I returned Wednesday night from a nine-day trip to the San Francisco Bay area for work and brought a little something extra home with me. There was the usual suitcase crammed with dirty laundry and a pouch filled with dozens of receipts for the expense report, but there was also an extra four pounds around my mid-section. I knew we were eating well, but I didn't realize just how well. The extra poundage comes at a bad time, as I've yet to shed my winter weight. And the fact that I just nonchalantly typed the words winter weight makes me want to punch myself in the face.
A rather unfortunate pattern has developed these past few years. The Seattle weather and increased workload of the late fall and winter conspire to shift my weight 10-15 pounds above what it is in summer, typically going from 188 to 200 pounds every season (for the record, I'm a smidge over six-feet in height). The problem is that both the lower and upper limits of this range have been creeping up ever so slightly each year. The creep apparently built up enough speed to make a full-blown leap yesterday. After these 9 days in Marin County my weight shot up to several pounds above my previous heaviest weight of all time. I'm not quite in fatass territory, but this is certainly not cool.
Apparently my periodic mountain biking and occasional working out with EA's Active 2 for Kinect is no longer enough. Not that I wasn't already excited about the improving weather and anxiously awaiting long days in the saddle on my mountain and road bikes, the true tale of the tape is thus: I need to start running again. But this time I need to ease into it gently. During my hiatus from blogging last year, I had gotten back into running. It was painful at first, as running always is if you haven't done it in a while (e.g. years). But my pace and endurance soon came back and I was back to doing regular 10 mile runs at a 7:30 pace within a couple months. A pace not even within the same zip code of what I was formerly capable of, but not shabby for someone who hadn't run in years. This unwillingness to hold myself back led to a stress fracture in my femur followed by some severe plantar fasciatis just in time for a couple 25k trail races I was doing with Kristin. I had custom orthotics made, but we just couldn't ever get the shape right. They seemed to hurt my arches even more. The pair I had from my days running track and XC in college were shot and the doctors convinced me that though I still had the molds from 1995, new ones were warranted.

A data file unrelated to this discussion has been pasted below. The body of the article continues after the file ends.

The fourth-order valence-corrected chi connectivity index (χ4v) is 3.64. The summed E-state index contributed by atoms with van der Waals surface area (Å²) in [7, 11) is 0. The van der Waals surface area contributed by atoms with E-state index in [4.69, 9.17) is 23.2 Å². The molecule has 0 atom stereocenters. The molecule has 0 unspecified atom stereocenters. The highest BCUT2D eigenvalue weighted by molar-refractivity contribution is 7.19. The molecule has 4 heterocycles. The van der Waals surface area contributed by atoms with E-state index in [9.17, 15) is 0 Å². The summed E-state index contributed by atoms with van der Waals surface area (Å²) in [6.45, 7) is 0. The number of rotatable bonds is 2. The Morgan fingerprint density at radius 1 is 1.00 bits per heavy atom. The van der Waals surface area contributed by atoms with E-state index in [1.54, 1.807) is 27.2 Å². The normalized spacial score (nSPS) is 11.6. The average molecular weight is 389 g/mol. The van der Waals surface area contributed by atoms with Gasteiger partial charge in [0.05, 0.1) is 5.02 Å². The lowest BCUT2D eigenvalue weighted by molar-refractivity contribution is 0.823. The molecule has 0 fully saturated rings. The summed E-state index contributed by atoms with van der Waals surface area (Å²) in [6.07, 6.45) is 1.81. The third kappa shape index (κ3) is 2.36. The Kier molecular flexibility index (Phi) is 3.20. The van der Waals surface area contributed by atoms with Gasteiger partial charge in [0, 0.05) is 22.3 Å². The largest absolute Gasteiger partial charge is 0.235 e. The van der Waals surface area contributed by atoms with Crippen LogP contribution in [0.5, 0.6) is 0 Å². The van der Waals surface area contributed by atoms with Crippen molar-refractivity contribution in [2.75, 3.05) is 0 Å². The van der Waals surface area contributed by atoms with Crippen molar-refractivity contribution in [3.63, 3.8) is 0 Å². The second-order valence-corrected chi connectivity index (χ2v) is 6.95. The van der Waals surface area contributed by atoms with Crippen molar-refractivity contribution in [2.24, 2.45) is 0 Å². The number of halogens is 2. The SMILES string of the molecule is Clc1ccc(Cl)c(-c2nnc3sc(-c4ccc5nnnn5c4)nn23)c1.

Yesterday was bright, sunny, and warm enough to go running in shorts and a t-shirt (oddly enough, the mountain pass just 30 miles east of me got a bunch of snow later that night). I decided to charge up the Garmin Forerunner 305 and even downloaded the new firmware for it. While playing around on the computer I came across the site for Garmin Connect. It seamlessly blends the logging characteristics of the Garmin Training Center software that comes with your various Garmin fitness devices (I also have the Edge 305 for cycling) with Bing maps and does an absolutely fantastic job of presenting info for your workout, whether it be running or cycling or something else entirely. The ability to search the online database for routes from other users and download their workouts as courses to your device makes it all the better. Best of all, it corrects the elevation numbers. While the Edge 305 does a very good job of tracking cumulative elevation gain thanks to its barometric altimeter, the Forerunner series relies on GPS for elevation. The unit itself measures elevation very accurately, but the Training Center software does a laughably bad job of summing it all up.
For example, my 3 mile trail run yesterday is mostly flat. I've done the loop many, many times on bike and have always clocked it right around 150 feet of elevation gain. Well, yesterday Training Center told me it contained 551 feet of gain. Nonsense. But when I uploaded the data from the Forerunner 305 to Garmin Connect, it corrected the elevation and reported it as 151. You can see my workout file from yesterday here. The pace was pretty slow, and I decided to briefly walk a short bit after the 2 mile mark (where my pace drops) but it felt good to get back out there. Even if it means, predictably, that I'm sore today.
Going to go for a short ride on the Moots today to stretch the legs out and get the Stumpjumper ready for a ride tomorrow with some hammerheads I know. They're going to show me some trails up near Mt. Vernon I hadn't ever ridden yet. Can't wait. Then we're going bike shopping for Kristin, as she wants a proper road bike to go on group rides with some ladies she knows. Probably put our 20% off coupon to use and get her this one. Take it for a maiden voyage on Sunday if the weather isn't crummy, otherwise we'll probably go hiking or take the mountain bikes up to Poo Poo Point for a hill climbing cardio ride.
I recently discovered that the climbing gym we used to belong to will be opening a second massive new location at the site of a former Circuit City in Bellevue, about 25 minutes closer to my house than the location we used to go to. Kristin and I spent a year or so going bouldering twice a week and loved it up until the 45 minute drive got to be too annoying and the imbalance of my strength-to-weight ratio started to really hold me back. The new climbing gym is set to open on October 1st, 2011. My birthday. I'm really hoping to give myself a proper gift and get my weight back down to 185 (or less) by then so that I can better enjoy climbing and not be held back by my own unwanted mass.
Watch this space for updates.